The main conflicts in this novel are human versus society, and to a lesser extent, human versus themselves. The conflict is revealed through the main character’s narration and what other characters say about her. The human versus society angle is one worth digging deeper into, and the majority of the conflict that swirls around Janie comes from this source.
The story revolves around Janie and begins with her rather inglorious return to town after a mysterious but seemingly turbulent absence. The neighbors fuss about the overalls she’s wearing: “What she doin coming back here in dem overhalls? Can’t she find no dress to put on?” (Hurston 2). The gossip of Janie’s neighbors is described as “mass cruelty.” Their heedless and hurtful talk represents the cruel and unfair expectations of womanhood that Janie fights against throughout the novel.
The story turns to the past in the second chapter, as told by Janie and an omnipotent narrator. Her grandmother promises her in marriage to an older and prosperous local man when she is only sixteen. Janie is expected by society to get married, as this is the traditional role of the woman in society. She longs to fall in love, but this seems to be an indulgence that is denied. When she complains to her grandmother that she does not love her new husband, Logan, she is told she has a “mouf full uh foolishness” (Hurston 23).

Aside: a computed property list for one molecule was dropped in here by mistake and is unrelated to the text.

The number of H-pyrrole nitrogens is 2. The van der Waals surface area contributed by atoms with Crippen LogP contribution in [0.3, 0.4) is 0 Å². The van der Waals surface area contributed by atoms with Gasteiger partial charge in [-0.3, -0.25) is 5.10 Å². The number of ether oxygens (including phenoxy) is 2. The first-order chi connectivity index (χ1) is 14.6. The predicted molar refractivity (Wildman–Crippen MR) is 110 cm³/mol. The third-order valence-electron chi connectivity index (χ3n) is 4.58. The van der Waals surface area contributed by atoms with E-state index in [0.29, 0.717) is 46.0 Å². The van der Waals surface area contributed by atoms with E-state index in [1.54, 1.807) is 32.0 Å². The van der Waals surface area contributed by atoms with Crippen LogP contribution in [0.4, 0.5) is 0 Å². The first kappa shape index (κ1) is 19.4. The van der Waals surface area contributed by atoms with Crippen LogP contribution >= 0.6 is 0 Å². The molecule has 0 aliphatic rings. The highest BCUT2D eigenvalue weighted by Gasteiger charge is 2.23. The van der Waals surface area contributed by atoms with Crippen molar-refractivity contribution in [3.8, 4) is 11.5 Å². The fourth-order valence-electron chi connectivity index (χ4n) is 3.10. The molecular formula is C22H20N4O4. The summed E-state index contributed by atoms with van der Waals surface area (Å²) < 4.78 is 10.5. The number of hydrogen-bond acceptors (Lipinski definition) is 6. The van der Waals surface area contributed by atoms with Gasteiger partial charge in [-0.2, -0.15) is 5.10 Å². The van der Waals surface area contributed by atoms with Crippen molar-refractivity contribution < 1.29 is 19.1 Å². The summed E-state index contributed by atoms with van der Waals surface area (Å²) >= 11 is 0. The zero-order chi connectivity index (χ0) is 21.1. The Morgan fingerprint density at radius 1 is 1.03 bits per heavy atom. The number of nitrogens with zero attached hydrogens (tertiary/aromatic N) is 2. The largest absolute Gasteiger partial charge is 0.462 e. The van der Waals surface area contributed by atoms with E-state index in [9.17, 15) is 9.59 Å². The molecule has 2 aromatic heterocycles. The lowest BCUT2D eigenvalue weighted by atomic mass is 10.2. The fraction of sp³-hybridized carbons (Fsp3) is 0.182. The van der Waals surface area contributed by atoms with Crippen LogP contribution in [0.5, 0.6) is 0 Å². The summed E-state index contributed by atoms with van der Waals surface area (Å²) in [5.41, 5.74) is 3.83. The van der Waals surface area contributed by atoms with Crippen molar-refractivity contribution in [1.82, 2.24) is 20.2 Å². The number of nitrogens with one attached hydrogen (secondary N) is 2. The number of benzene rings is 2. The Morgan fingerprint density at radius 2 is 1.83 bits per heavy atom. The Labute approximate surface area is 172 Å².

Much the same happens with Janie’s second husband, Starks. An upstanding man of wealth and charisma, Janie initially seems to believe that he will give her a better life. He does provide nicer clothing and a house, but he is just as indifferent to her feelings as Logan and expects her to work just as hard. Even though it is not farm work, Janie’s discontent remains.
Janie’s situation and location might change, but she still remains conflicted. She is forced to accept what society wants for her instead of finding out for herself. This is one of the novel’s themes. Human beings find their hopes and dreams through conflict, and the conflict in the novel helps to explain this to the reader.
Hurston, Zora N. Their Eyes Were Watching God.University of Illinois Press, 1991.
Wall, Cheryl A. Zora Neale Hurston’s Their Eyes Were Watching God: A Casebook. Oxford UP on Demand, 2000.